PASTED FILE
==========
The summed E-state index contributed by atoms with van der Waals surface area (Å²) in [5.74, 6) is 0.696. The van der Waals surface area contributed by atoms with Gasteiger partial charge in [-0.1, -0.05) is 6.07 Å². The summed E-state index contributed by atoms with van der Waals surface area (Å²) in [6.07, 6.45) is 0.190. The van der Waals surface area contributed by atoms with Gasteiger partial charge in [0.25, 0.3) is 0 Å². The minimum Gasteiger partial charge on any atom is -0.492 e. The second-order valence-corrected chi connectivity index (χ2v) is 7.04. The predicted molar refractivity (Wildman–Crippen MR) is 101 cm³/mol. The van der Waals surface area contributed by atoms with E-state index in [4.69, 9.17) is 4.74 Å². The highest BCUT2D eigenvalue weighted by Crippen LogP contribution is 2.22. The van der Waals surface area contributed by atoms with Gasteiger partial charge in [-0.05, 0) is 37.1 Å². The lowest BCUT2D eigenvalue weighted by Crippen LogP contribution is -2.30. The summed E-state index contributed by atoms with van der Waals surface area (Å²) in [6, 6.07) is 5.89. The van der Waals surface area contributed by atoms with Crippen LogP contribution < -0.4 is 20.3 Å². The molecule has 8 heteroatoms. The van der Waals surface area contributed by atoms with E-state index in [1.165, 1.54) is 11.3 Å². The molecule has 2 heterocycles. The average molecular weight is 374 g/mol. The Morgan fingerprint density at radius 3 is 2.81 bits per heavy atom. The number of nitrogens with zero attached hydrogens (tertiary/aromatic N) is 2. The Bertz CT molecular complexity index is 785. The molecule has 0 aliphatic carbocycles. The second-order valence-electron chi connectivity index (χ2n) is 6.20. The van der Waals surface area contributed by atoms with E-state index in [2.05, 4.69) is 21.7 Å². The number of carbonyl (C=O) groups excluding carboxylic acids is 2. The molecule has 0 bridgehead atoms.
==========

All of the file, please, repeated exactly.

The summed E-state index contributed by atoms with van der Waals surface area (Å²) in [5.74, 6) is 0.696. The van der Waals surface area contributed by atoms with Gasteiger partial charge in [-0.1, -0.05) is 6.07 Å². The summed E-state index contributed by atoms with van der Waals surface area (Å²) in [6.07, 6.45) is 0.190. The van der Waals surface area contributed by atoms with Gasteiger partial charge in [0.25, 0.3) is 0 Å². The minimum Gasteiger partial charge on any atom is -0.492 e. The second-order valence-corrected chi connectivity index (χ2v) is 7.04. The predicted molar refractivity (Wildman–Crippen MR) is 101 cm³/mol. The van der Waals surface area contributed by atoms with E-state index in [4.69, 9.17) is 4.74 Å². The highest BCUT2D eigenvalue weighted by Crippen LogP contribution is 2.22. The van der Waals surface area contributed by atoms with Gasteiger partial charge in [-0.05, 0) is 37.1 Å². The lowest BCUT2D eigenvalue weighted by Crippen LogP contribution is -2.30. The summed E-state index contributed by atoms with van der Waals surface area (Å²) in [6, 6.07) is 5.89. The van der Waals surface area contributed by atoms with Crippen LogP contribution < -0.4 is 20.3 Å². The molecule has 8 heteroatoms. The van der Waals surface area contributed by atoms with E-state index in [1.165, 1.54) is 11.3 Å². The molecule has 2 heterocycles. The average molecular weight is 374 g/mol. The Morgan fingerprint density at radius 3 is 2.81 bits per heavy atom. The number of nitrogens with zero attached hydrogens (tertiary/aromatic N) is 2. The Bertz CT molecular complexity index is 785. The molecule has 0 aliphatic carbocycles. The second-order valence-electron chi connectivity index (χ2n) is 6.20. The van der Waals surface area contributed by atoms with E-state index in [2.05, 4.69) is 21.7 Å². The number of carbonyl (C=O) groups excluding carboxylic acids is 2. The molecule has 0 bridgehead atoms.